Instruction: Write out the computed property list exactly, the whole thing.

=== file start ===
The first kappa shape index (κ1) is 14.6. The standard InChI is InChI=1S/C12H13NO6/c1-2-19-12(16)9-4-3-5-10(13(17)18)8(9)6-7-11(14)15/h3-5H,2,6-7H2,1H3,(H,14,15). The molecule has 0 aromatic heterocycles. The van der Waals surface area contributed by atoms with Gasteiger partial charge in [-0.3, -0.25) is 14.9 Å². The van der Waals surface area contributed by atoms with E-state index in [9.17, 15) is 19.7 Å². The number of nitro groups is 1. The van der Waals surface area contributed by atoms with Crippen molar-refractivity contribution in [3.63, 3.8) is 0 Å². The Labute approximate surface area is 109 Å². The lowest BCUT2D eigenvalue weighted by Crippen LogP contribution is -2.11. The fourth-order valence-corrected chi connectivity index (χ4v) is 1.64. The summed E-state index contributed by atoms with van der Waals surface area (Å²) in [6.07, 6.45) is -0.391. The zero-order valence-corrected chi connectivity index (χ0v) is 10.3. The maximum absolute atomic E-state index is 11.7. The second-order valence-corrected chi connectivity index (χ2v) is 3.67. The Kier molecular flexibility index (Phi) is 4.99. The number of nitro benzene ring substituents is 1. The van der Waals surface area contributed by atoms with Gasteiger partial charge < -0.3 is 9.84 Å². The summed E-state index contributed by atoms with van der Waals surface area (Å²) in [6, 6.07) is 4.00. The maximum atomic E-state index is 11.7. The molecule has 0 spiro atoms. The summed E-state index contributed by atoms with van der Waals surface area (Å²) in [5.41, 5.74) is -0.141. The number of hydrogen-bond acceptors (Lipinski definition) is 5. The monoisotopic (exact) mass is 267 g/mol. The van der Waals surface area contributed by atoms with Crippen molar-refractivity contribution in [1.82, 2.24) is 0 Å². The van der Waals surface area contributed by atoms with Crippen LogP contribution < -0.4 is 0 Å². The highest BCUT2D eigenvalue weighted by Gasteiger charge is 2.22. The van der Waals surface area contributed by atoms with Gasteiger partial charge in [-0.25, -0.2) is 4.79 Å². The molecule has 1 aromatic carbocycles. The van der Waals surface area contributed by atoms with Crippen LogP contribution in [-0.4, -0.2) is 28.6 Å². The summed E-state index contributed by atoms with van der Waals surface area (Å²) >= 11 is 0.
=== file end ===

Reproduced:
The first kappa shape index (κ1) is 14.6. The standard InChI is InChI=1S/C12H13NO6/c1-2-19-12(16)9-4-3-5-10(13(17)18)8(9)6-7-11(14)15/h3-5H,2,6-7H2,1H3,(H,14,15). The molecule has 0 aromatic heterocycles. The van der Waals surface area contributed by atoms with Gasteiger partial charge in [-0.3, -0.25) is 14.9 Å². The van der Waals surface area contributed by atoms with E-state index in [9.17, 15) is 19.7 Å². The number of nitro groups is 1. The van der Waals surface area contributed by atoms with Crippen molar-refractivity contribution in [3.63, 3.8) is 0 Å². The Labute approximate surface area is 109 Å². The lowest BCUT2D eigenvalue weighted by Crippen LogP contribution is -2.11. The fourth-order valence-corrected chi connectivity index (χ4v) is 1.64. The summed E-state index contributed by atoms with van der Waals surface area (Å²) in [6.07, 6.45) is -0.391. The zero-order valence-corrected chi connectivity index (χ0v) is 10.3. The maximum absolute atomic E-state index is 11.7. The second-order valence-corrected chi connectivity index (χ2v) is 3.67. The Kier molecular flexibility index (Phi) is 4.99. The number of nitro benzene ring substituents is 1. The van der Waals surface area contributed by atoms with Gasteiger partial charge < -0.3 is 9.84 Å². The summed E-state index contributed by atoms with van der Waals surface area (Å²) in [6, 6.07) is 4.00. The maximum atomic E-state index is 11.7. The molecule has 0 spiro atoms. The summed E-state index contributed by atoms with van der Waals surface area (Å²) in [5.41, 5.74) is -0.141. The number of hydrogen-bond acceptors (Lipinski definition) is 5. The monoisotopic (exact) mass is 267 g/mol. The van der Waals surface area contributed by atoms with Crippen molar-refractivity contribution in [1.82, 2.24) is 0 Å². The van der Waals surface area contributed by atoms with Crippen LogP contribution < -0.4 is 0 Å². The highest BCUT2D eigenvalue weighted by Gasteiger charge is 2.22. The van der Waals surface area contributed by atoms with Gasteiger partial charge in [-0.25, -0.2) is 4.79 Å². The molecule has 1 aromatic carbocycles. The van der Waals surface area contributed by atoms with Crippen LogP contribution in [-0.4, -0.2) is 28.6 Å². The summed E-state index contributed by atoms with van der Waals surface area (Å²) >= 11 is 0.